};
    smtpClient.Send(email);
}

The first step is to extract the last line into a new method. And then make this new SendEmail method protected and virtual.

public void SendOrderConfirmationToCustomer(int orderId)
{
    Order order = orderRepository.GetOrderById(orderId);

    var email = new MailMessage(DefaultSender, order.CustomerEmailAddress)
                    {
                        Subject = "Order Confirmation",
						Body = BuildOrderConfirmationMessage()
                    };
    SendEmail(email);
}

protected virtual void SendEmail(MailMessage email)
{
    smtpClient.Send(email);
}

The second step is to introduce a new testing subclass that records the message to be sent by saving it in the SentMessage property. This property is for testing purposes only.

public class TestOrderService: OrderService
{
    public MailMessage SentMessage { get; set; }

    protected override void SendEmail(MailMessage email)
    {
        SentMessage = email;
    }
}

Now I can write a unit test for the SendOrderConfirmationToCustomer method and confirm that the Subject is set to “Order Confirmation”.

[Test]
public void SendOrderConfirmationToCustomer_WithAnOrderThatExists_ShouldSendAnEmailWithSubjectSetToOrderConfirmation()
{
    var orderService = new TestOrderService();

    orderService.SendOrderConfirmationToCustomer(1);

    Assert.That(orderService.SentMessage.Subject, Is.EqualTo("Order Confirmation"));
}

Conclusion

I have shown how to override a method to nullify it for testing purposes and also how to do sensing in an overridden method (recording the sent message). The Subclass and Override pattern allows me to test a class without changing anything and so is a very low risk. The Extract And Override Call pattern requires some changes to the code but I would still classify it as low risk. It has the added bonus of improving the code slightly and is the easiest way to break up large methods and the first step to extracting low level code into separate classes.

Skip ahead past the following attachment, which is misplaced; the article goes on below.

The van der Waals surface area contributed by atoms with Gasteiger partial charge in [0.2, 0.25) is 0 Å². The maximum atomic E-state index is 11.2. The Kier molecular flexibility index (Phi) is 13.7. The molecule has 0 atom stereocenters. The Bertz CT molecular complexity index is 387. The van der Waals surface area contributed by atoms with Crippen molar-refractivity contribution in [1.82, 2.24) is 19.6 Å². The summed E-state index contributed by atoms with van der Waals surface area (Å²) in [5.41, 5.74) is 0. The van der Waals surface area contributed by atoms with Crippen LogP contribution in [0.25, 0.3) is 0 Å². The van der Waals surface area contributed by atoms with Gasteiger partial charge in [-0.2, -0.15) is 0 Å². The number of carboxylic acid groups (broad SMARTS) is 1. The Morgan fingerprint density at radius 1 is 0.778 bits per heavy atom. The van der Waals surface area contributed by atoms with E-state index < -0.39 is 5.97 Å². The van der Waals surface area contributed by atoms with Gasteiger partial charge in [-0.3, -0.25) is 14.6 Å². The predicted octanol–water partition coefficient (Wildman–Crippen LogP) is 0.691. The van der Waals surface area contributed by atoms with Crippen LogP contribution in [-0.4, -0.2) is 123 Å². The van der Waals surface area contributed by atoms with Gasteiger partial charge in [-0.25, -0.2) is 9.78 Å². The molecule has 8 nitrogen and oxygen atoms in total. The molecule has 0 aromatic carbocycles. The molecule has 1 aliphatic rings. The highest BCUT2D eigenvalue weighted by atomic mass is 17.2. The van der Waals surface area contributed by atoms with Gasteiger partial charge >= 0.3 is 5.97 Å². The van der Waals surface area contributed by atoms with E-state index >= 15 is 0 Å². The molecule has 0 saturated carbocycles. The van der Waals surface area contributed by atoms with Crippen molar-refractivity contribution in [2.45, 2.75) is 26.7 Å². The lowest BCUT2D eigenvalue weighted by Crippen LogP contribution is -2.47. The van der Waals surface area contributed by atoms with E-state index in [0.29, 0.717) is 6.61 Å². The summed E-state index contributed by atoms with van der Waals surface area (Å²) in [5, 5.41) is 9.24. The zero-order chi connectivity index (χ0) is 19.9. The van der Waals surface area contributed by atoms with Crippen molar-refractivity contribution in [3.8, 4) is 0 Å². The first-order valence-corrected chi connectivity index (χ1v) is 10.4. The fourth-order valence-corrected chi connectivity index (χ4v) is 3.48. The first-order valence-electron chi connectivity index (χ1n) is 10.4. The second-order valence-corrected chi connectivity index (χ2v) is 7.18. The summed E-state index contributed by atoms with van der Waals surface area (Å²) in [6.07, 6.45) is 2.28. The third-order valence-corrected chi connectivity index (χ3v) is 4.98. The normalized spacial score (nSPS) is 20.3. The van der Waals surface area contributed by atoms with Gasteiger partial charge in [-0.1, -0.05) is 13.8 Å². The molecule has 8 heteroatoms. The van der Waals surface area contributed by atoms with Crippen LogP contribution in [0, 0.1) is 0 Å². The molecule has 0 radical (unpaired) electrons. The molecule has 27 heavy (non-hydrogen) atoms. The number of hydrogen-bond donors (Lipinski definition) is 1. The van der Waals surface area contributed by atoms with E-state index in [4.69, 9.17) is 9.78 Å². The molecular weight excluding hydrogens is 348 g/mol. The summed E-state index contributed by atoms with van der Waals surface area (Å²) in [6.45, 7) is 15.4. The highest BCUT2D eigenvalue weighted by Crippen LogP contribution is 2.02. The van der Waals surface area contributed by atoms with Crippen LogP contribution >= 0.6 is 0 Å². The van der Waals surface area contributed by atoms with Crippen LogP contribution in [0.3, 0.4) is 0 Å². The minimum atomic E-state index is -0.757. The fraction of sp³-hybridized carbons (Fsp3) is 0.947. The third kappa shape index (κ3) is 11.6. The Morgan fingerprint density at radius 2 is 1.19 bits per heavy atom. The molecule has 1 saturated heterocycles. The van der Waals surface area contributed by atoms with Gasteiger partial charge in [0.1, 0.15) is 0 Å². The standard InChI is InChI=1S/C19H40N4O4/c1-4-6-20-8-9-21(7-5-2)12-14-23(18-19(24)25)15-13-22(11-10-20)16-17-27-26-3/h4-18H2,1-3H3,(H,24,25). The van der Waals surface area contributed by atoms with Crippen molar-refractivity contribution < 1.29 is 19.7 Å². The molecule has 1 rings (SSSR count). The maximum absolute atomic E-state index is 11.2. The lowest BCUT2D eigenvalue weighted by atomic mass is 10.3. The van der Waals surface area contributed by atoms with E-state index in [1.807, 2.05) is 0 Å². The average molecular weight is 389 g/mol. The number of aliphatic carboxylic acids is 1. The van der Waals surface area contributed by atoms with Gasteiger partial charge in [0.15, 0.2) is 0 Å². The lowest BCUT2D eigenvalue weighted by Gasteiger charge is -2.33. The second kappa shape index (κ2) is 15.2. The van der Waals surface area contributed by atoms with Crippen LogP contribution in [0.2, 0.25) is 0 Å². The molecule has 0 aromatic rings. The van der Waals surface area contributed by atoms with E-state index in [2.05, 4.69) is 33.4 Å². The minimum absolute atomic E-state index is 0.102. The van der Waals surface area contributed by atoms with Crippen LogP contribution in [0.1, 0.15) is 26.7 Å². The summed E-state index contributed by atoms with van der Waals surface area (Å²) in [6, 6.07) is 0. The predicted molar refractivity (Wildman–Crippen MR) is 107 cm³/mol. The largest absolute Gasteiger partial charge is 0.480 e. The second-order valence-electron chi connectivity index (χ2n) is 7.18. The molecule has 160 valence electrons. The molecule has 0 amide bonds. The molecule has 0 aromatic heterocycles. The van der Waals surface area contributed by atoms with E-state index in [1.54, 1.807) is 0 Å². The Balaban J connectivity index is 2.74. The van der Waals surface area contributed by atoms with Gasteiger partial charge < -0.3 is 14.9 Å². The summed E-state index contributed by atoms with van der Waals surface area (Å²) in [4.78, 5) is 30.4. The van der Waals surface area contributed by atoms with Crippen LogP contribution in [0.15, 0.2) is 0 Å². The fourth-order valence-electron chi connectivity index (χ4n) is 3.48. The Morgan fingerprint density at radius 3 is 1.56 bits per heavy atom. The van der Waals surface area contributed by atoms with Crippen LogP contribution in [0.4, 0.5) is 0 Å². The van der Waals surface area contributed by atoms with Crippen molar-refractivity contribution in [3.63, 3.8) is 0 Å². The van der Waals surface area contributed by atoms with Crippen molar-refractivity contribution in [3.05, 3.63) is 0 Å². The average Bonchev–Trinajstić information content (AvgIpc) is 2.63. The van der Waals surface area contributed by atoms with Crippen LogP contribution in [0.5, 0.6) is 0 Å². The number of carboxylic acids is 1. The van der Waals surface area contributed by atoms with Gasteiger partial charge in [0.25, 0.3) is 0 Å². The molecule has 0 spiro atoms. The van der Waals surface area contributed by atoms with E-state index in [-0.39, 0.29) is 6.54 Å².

I use both the Subclass and Override pattern and the Extract and Override Call pattern quite often while working with Legacy Code. They are really great, both for beginners and for programmers used to working with legacy code. I use these patterns less now as I tend to use mocking frameworks and other techniques to help test my code. But all mocking frameworks are basically just a variation of the Subclass and Override pattern.

But we still have one problem left with our SendOrderConfirmationToCustomer method; it fetches an order from the database. How can we test that in a simple way? See my next blog post about Dependency Injection for a description of how we can build on our test/fake classes to make legacy code testable.